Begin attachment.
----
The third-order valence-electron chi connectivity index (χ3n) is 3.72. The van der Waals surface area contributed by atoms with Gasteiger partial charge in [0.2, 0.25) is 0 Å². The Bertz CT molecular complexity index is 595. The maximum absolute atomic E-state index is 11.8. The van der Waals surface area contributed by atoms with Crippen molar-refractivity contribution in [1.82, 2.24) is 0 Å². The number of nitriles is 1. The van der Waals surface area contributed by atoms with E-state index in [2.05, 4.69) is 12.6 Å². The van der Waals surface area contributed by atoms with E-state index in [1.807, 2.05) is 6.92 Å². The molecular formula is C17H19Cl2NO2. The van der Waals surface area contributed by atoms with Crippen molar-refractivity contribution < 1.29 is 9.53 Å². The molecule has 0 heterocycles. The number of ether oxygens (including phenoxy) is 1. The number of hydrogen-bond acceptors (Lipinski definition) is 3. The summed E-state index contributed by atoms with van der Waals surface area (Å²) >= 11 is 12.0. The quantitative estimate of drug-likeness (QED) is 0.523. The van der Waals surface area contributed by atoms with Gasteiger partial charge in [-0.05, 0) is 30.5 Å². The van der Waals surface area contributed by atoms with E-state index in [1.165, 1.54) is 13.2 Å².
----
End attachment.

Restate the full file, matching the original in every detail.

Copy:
The third-order valence-electron chi connectivity index (χ3n) is 3.72. The van der Waals surface area contributed by atoms with Gasteiger partial charge in [0.2, 0.25) is 0 Å². The Bertz CT molecular complexity index is 595. The maximum absolute atomic E-state index is 11.8. The van der Waals surface area contributed by atoms with Crippen molar-refractivity contribution in [1.82, 2.24) is 0 Å². The number of nitriles is 1. The van der Waals surface area contributed by atoms with E-state index in [2.05, 4.69) is 12.6 Å². The van der Waals surface area contributed by atoms with E-state index in [1.807, 2.05) is 6.92 Å². The molecular formula is C17H19Cl2NO2. The van der Waals surface area contributed by atoms with Crippen molar-refractivity contribution < 1.29 is 9.53 Å². The molecule has 0 heterocycles. The number of ether oxygens (including phenoxy) is 1. The number of hydrogen-bond acceptors (Lipinski definition) is 3. The summed E-state index contributed by atoms with van der Waals surface area (Å²) >= 11 is 12.0. The quantitative estimate of drug-likeness (QED) is 0.523. The van der Waals surface area contributed by atoms with Gasteiger partial charge in [-0.05, 0) is 30.5 Å². The van der Waals surface area contributed by atoms with E-state index in [1.165, 1.54) is 13.2 Å².